|[9 earlier articles]|
|Re: Looking for symbol table hashing algorithm email@example.com (1998-07-08)|
|Re: Looking for symbol table hashing algorithm firstname.lastname@example.org (Dave Hanson) (1998-07-08)|
|Re: Looking for symbol table hashing algorithm email@example.com (1998-07-10)|
|Re: Looking for symbol table hashing algorithm firstname.lastname@example.org (1998-07-10)|
|Re: Looking for symbol table hashing algorithm email@example.com (1998-07-10)|
|Re: Looking for symbol table hashing algorithm firstname.lastname@example.org (David Chase) (1998-07-10)|
|Re: Looking for symbol table hashing algorithm email@example.com (Paul Dietz) (1998-07-11)|
|Re: Looking for symbol table hashing algorithm firstname.lastname@example.org (Scott David Daniels) (1998-07-13)|
|Re: Looking for symbol table hashing algorithm email@example.com (1998-07-13)|
|Re: Looking for symbol table hashing algorithm firstname.lastname@example.org (Peter Wilson) (1998-07-20)|
|From:||Paul Dietz <email@example.com>|
|Date:||11 Jul 1998 23:40:49 -0400|
|Organization:||The World's Usenet -- http://www.Supernews.com|
|References:||98-07-030 98-07-045 98-07-084|
David Chase wrote:
> What this means is that the bucket chains must get really long
> before chaining is costly, and with a grade A hash function, the
> odds of that happening are very low indeed. I lack the skill-time
> product to generally compute odds, but if you've got 16 bucket
> heads, the odds against adding 16 entries and landing them all in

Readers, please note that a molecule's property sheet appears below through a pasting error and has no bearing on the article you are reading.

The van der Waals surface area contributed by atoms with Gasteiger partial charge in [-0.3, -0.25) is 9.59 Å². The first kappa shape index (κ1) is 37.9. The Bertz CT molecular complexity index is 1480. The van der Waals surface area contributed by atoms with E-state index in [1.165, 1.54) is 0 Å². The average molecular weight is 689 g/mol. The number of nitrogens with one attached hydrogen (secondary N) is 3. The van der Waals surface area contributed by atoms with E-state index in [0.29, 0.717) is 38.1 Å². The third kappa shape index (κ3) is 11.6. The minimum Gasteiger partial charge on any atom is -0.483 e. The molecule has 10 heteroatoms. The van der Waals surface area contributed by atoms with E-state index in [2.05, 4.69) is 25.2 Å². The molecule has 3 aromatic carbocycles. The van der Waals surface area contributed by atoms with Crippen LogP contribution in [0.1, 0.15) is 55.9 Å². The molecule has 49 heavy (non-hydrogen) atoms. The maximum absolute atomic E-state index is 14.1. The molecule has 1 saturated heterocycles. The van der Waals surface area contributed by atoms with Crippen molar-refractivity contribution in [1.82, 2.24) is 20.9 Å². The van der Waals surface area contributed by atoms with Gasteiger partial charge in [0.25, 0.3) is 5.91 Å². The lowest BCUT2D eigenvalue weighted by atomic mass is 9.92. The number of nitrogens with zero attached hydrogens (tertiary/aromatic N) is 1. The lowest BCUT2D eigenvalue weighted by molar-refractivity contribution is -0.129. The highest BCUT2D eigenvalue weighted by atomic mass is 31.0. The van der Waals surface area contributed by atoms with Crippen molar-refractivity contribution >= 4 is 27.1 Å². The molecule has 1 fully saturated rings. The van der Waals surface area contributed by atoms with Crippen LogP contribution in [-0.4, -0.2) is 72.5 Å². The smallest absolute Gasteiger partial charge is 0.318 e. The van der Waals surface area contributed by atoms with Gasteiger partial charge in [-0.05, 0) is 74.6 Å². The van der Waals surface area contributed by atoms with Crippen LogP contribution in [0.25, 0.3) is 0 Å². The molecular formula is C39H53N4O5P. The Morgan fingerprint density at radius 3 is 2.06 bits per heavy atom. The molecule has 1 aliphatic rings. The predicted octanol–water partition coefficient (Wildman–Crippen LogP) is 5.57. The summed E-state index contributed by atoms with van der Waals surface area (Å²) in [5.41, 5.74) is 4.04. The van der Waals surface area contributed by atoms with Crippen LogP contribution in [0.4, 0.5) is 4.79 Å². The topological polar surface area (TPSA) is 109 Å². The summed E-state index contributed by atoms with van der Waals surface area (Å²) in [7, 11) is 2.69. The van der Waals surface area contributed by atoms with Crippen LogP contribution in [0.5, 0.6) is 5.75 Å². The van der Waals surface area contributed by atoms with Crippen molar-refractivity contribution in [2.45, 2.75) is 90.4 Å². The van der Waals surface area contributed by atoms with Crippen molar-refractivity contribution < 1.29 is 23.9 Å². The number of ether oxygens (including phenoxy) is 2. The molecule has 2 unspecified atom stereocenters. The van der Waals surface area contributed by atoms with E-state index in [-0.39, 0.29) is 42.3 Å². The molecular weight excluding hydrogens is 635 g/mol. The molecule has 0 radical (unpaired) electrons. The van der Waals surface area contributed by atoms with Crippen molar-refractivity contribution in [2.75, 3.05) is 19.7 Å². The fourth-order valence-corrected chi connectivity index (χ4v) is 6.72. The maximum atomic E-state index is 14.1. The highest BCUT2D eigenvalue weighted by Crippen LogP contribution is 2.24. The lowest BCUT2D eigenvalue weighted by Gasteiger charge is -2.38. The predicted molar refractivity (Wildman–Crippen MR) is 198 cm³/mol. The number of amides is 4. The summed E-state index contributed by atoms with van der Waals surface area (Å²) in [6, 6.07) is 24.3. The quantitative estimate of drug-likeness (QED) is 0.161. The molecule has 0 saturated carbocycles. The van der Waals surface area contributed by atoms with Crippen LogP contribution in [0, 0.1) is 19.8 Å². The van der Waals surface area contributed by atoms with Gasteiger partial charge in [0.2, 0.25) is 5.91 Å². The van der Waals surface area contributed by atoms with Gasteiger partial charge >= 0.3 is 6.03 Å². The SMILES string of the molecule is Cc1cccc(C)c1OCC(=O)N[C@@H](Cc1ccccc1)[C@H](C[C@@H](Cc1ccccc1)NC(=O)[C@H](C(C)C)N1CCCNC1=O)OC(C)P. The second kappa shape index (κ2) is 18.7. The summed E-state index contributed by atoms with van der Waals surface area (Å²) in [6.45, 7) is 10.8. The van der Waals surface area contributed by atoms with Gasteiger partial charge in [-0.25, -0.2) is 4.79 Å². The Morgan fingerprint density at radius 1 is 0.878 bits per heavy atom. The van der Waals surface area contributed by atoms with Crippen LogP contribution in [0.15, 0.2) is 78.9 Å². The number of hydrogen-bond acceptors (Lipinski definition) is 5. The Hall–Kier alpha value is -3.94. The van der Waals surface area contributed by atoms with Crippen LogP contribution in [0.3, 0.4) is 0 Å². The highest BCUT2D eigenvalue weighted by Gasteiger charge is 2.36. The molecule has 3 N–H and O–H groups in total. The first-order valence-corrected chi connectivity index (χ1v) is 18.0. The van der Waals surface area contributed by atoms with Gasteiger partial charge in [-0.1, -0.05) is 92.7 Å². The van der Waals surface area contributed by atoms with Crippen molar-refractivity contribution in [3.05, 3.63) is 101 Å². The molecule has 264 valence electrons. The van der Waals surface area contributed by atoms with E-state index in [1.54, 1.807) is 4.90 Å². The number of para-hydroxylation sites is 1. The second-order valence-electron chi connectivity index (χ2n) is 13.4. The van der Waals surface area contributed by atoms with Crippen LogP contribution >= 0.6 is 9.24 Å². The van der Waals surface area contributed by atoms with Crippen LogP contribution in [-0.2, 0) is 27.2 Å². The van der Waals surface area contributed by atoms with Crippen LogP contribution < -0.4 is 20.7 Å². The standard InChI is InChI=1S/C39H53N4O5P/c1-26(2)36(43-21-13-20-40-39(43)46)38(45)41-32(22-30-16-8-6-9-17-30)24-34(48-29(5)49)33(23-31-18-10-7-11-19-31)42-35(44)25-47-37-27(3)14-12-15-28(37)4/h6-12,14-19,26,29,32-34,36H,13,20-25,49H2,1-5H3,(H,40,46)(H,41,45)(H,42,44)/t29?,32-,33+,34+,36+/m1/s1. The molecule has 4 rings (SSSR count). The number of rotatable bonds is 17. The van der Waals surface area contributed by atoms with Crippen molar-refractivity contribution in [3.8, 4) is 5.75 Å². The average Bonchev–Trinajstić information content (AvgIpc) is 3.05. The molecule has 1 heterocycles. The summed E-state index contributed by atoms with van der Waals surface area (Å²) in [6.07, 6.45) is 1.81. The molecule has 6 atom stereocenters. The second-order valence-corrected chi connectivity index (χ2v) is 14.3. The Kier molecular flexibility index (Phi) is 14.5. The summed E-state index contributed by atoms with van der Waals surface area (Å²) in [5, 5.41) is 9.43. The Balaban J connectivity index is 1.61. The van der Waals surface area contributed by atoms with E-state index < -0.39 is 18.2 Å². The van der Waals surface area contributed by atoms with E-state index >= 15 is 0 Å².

> the same bucket are (I think) 2**60 to 1.
To make chaining have good expected time on any input set it suffices
to choose a random hash function such that the probability that two
different keys hash to the same location is <= 1/(table size). That's
because the time to insert n keys will be proportional to the
expectation of the sum of the n^2 random variables C(i,j), where
C(i,j) = 1 if keys i and j collide, and 0 if they do not. Expectation
of a sum of RVs is the sum of expectations, even if the RVs are not
Universal hash functions are covered in Cormen, Leiserson and Rivest.
> For scoped symbol tables, there's a stunt, I think due to Paul Dietz,
> that is useful in some applications.
> Rather than modify the symbol table to reflect the changing scopes
> as compilation moves through the program, you simply note which
> scope you are in; a reference to a symbol X takes the form "get
> scopes from symbol table for X, find current scope in set of
> scopes". Numbering the scopes with in and out numbers in a standard
> tree walk generates bracketing ranges that allow you to find the
> nearest enclosing scope in log N time (binary search).
What I did was solve this problem in the case of a tree that is
growing by addition of individual nodes, so one can't use a static
numbering. The original paper had a log* n extra factor, which Tarjan
immediately (I mean, seconds after the presentation) pointed out how
to avoid (see also the paper by Tsakalidis.)
You can do the lookup in O(loglogn) time on a RAM with O(logn) word
size using the van Emde Boas integer set data structure. Probably not
terribly useful practically.
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